Afghans pay a heavy price for uncertainty

Business has ground to a halt across Afghanistan as political uncertainty abounds.

Afghan residents wishing to vote line up underneath a billboard showing images of Afghan President Hamid Karzai (L) and of deceased Afghan figures Burhandin Rabani (R) and Ahmad Shah Massoud (C) outside a polling station in Mazar-i-Sharif on April 5, 2014. Picture: AFP.

KABUL - A bored security guard, a Kalashnikov rifle over his shoulder, stands guard alone outside an idle construction site for a 10-storey building in downtown Kabul, one of more than a dozen concrete shells with not a single construction worker in sight.

It was meant to be boom-time after decades of war and privation, with shiny new shopping malls springing up around the Afghan capital and construction cranes dotting Kabul's spectacular, snow-capped horizon over the past few years.

However, business has now ground to a halt across much of Afghanistan. Political uncertainty abounds before another presidential vote and security fears are growing as the last foreign combat troops prepare to leave.

"To invest in such an environment would be craziness," acknowledges Hameedullah Omar, marketing manager of a deserted nine-storey office complex in Kabul's main shopping district that was completed only last year.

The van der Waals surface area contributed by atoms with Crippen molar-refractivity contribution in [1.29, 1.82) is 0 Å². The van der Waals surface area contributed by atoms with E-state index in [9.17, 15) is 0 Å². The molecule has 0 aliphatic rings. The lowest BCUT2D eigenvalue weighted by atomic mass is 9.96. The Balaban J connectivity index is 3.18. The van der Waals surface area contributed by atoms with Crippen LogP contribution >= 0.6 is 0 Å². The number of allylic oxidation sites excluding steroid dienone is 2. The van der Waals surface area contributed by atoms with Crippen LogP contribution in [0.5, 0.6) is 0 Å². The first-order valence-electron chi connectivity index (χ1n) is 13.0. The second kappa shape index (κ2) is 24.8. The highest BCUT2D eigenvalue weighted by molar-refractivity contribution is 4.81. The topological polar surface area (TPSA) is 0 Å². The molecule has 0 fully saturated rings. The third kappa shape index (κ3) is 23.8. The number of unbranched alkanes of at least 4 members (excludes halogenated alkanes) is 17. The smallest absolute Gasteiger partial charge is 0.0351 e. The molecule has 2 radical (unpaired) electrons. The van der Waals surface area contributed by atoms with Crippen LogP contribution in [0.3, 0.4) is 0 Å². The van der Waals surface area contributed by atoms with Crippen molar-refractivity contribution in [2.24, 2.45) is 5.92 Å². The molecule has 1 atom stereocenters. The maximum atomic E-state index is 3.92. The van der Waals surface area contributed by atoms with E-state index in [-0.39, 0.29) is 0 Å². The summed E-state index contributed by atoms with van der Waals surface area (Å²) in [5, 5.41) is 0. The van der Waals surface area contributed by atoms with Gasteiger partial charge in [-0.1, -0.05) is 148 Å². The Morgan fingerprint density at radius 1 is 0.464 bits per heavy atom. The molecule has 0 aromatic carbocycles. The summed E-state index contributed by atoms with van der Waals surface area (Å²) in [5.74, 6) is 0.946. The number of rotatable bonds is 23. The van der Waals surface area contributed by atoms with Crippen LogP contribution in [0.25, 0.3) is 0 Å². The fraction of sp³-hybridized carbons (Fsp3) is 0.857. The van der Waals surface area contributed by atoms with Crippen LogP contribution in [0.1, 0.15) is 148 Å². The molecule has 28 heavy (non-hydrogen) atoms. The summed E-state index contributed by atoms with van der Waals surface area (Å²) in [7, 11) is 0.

Foreign donors worried about deteriorating security are leaving as Western forces wind down operations, leaving aid-dependent Kabul to manage its threadbare finances on its own.

The United States and Britain, two of the biggest donors, have already cut aid by up to half.

International aid groups, which provide a lifeline for marginalised Afghans, say funds are drying up fast. One U.S. non-profit group that runs 13 schools for 3,000 girls says it hasn't paid its teachers for more than a year.

Property prices have slumped as much 50 percent, rents are down 75 percent by some counts and investors have pulled funding from construction projects.

The Afghani currency has also fallen and is now at around 57 to the dollar, from 52 at the start of 2013.

"Investment is mostly on hold in Afghanistan," the deputy chief of the central bank, Khan Afzal Hadawal, told Reuters.

International institutions expect Afghanistan's GDP growth to fall from a high of about 14 percent in 2012 to about 3.5 percent this year. The World Bank has said more uncertainty could dampen growth further this year.

The International Crisis Group think tank said in a report released last week that the number of attacks by Islamist insurgents had risen since the drawdown of foreign troops began, and forecast a bloody future unless there was more foreign assistance.